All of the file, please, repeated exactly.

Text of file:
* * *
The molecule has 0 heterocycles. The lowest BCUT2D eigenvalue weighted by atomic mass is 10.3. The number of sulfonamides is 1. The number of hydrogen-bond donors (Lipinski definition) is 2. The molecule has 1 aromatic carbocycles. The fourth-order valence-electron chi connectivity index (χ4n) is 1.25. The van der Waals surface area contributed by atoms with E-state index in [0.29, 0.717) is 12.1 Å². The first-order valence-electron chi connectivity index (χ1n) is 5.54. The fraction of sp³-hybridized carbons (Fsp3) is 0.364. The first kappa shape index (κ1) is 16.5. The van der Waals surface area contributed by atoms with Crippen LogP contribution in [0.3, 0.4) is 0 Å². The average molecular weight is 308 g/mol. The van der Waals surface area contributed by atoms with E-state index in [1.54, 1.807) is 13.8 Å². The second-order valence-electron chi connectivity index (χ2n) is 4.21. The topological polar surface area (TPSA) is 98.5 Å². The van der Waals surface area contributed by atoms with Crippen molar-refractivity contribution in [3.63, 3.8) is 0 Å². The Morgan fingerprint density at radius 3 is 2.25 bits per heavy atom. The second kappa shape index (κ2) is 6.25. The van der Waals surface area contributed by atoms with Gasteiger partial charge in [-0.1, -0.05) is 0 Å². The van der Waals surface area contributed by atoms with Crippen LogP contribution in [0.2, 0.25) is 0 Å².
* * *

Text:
The molecule has 0 heterocycles. The lowest BCUT2D eigenvalue weighted by atomic mass is 10.3. The number of sulfonamides is 1. The number of hydrogen-bond donors (Lipinski definition) is 2. The molecule has 1 aromatic carbocycles. The fourth-order valence-electron chi connectivity index (χ4n) is 1.25. The van der Waals surface area contributed by atoms with E-state index in [0.29, 0.717) is 12.1 Å². The first-order valence-electron chi connectivity index (χ1n) is 5.54. The fraction of sp³-hybridized carbons (Fsp3) is 0.364. The first kappa shape index (κ1) is 16.5. The van der Waals surface area contributed by atoms with Crippen LogP contribution in [0.3, 0.4) is 0 Å². The average molecular weight is 308 g/mol. The van der Waals surface area contributed by atoms with E-state index in [1.54, 1.807) is 13.8 Å². The second-order valence-electron chi connectivity index (χ2n) is 4.21. The topological polar surface area (TPSA) is 98.5 Å². The van der Waals surface area contributed by atoms with Crippen molar-refractivity contribution in [3.63, 3.8) is 0 Å². The Morgan fingerprint density at radius 3 is 2.25 bits per heavy atom. The second kappa shape index (κ2) is 6.25. The van der Waals surface area contributed by atoms with Gasteiger partial charge in [-0.1, -0.05) is 0 Å². The van der Waals surface area contributed by atoms with Crippen LogP contribution in [0.2, 0.25) is 0 Å².